Vladimir Putin, Russia’s prime minister, indicated on Sunday that the handling of the economic crisis would play a major role in determining whether he or President Dmitry Medvedev ran for the top Kremlin post in 2012.
Putin, who stepped down as president last May to become prime minister under Medvedev, told Japanese media that having two men running Russia in tandem helped ensure stability.
There has been speculation the two leaders could be drifting apart as the grind of steering Russia through the economic crisis took its toll.
“I have very good relations with President Medvedev. Each one of us does our work. We each have our niches. But of course at this level questions frequently arise that cross over,” Putin said in the interview, which was published on Sunday.
When Putin was asked how he would react if Medvedev chose to run in a 2012 presidential election, the former KGB spy said much depended on how well the authorities dealt with the crisis.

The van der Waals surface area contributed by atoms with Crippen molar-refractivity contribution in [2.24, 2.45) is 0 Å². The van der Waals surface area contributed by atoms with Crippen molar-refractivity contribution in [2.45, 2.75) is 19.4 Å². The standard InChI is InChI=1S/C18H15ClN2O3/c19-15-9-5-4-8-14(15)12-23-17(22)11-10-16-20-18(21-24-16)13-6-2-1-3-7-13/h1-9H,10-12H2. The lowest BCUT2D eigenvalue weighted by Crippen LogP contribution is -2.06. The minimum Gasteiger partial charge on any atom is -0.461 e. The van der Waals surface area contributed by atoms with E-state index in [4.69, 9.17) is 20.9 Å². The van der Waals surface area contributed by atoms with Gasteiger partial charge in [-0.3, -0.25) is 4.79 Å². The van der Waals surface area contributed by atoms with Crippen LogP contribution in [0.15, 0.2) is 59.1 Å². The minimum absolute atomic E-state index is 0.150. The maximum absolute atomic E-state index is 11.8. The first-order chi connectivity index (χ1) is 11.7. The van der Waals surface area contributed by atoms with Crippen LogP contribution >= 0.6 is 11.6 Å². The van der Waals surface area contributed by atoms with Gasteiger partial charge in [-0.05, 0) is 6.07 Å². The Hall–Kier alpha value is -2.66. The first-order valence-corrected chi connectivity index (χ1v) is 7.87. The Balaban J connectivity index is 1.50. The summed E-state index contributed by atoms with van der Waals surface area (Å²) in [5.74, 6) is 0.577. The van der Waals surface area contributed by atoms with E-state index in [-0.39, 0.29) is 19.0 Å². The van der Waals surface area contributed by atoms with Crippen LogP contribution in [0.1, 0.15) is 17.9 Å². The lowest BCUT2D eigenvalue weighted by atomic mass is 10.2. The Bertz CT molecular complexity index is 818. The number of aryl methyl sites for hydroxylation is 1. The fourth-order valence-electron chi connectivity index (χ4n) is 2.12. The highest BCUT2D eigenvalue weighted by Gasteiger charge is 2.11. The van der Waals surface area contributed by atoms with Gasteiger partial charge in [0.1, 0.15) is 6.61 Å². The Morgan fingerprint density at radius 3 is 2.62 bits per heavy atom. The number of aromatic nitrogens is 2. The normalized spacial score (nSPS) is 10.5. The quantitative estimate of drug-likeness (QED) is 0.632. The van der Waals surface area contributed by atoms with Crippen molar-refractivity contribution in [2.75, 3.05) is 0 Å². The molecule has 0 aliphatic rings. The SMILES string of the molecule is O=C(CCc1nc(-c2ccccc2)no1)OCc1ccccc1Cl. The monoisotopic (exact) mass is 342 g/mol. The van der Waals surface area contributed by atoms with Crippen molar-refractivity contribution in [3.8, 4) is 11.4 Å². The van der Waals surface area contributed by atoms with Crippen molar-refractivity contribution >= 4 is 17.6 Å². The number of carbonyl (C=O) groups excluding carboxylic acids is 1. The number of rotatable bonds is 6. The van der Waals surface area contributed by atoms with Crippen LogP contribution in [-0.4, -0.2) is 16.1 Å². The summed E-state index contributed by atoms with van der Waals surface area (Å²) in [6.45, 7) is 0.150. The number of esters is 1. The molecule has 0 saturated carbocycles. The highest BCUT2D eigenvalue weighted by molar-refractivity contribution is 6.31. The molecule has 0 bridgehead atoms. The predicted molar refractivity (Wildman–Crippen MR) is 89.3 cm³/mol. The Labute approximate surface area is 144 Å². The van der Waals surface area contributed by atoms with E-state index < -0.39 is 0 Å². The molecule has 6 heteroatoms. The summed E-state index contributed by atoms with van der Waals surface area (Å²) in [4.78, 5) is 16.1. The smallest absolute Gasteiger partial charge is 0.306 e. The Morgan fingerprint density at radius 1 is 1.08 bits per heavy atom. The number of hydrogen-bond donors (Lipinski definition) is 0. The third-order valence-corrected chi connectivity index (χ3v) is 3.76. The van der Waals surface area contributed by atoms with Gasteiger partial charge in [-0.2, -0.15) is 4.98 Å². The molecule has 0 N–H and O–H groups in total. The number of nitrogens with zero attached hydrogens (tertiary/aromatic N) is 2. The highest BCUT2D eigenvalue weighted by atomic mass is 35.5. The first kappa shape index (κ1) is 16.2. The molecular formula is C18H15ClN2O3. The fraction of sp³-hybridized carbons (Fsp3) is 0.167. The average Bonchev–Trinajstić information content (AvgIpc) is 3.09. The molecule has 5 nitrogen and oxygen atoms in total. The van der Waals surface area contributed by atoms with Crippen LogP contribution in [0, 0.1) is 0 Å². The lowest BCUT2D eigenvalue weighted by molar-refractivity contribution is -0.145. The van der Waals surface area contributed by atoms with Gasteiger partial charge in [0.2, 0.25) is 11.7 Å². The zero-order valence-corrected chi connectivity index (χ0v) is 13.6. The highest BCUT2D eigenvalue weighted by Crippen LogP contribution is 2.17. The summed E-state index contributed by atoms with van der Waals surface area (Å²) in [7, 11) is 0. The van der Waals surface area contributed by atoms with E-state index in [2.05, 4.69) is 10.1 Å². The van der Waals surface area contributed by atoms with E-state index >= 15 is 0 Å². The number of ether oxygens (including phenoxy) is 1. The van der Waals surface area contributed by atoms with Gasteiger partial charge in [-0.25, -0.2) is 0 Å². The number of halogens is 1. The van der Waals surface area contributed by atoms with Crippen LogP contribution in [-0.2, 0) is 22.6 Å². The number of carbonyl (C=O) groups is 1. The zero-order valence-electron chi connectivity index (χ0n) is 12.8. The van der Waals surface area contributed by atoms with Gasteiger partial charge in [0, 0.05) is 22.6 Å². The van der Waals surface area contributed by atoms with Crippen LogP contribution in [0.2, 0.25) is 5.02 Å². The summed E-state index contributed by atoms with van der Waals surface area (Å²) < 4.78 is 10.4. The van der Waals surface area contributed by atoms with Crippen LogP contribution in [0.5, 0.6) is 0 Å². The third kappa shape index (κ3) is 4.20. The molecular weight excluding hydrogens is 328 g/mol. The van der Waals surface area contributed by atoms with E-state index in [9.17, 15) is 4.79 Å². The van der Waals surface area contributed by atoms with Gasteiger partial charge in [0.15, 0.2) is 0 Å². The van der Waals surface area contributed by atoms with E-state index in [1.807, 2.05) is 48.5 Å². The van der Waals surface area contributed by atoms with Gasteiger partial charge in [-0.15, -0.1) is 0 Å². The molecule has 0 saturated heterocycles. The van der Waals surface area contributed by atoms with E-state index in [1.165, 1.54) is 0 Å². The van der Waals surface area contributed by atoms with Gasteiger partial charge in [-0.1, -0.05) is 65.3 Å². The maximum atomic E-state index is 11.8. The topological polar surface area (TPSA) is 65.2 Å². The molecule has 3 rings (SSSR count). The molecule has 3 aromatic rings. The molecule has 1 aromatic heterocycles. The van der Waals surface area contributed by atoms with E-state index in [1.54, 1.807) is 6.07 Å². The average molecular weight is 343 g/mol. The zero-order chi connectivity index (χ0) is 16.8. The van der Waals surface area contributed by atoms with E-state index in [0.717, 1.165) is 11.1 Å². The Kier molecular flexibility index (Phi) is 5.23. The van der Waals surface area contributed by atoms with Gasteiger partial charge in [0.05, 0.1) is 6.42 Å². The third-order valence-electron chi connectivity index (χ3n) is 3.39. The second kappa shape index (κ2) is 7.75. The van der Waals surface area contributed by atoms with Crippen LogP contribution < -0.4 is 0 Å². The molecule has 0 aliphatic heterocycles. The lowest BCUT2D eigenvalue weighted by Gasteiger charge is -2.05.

“We are living through a world financial and economic crisis. The authorities in every country are having to deal with very difficult questions which we must resolve, we must help people through this difficult time,” Putin said.
“Depending on the effectiveness of our work, President Medvedev and I will take decisions about what to do in the future, he and I,” Putin said. Putin did not make clear whether he intended to run in 2012.
“I have known him (Medvedev) for a very long time and I know that he is very upright and that he will look at his political future based on the interests of the country and the results of our joint work. Time will tell,” Putin said.
Medvedev pushed through constitutional changes last year which increase future presidential terms to six years from four. Many observers have speculated Putin could return to rule Russia for another 12 years.
Russia’s economy will contract this year for the first time since the 1998 crisis after a decade-long boom.
Medvedev has criticised the government several times for its handling of the crisis, though he has stopped short of criticizing Putin directly.
When asked about the criticism, Putin said he was often upset himself with some ministries.
“A critical opinion of the government’s actions is absolutely normal. I myself am not always happy with what certain ministries and (government) agencies do,” Putin said.
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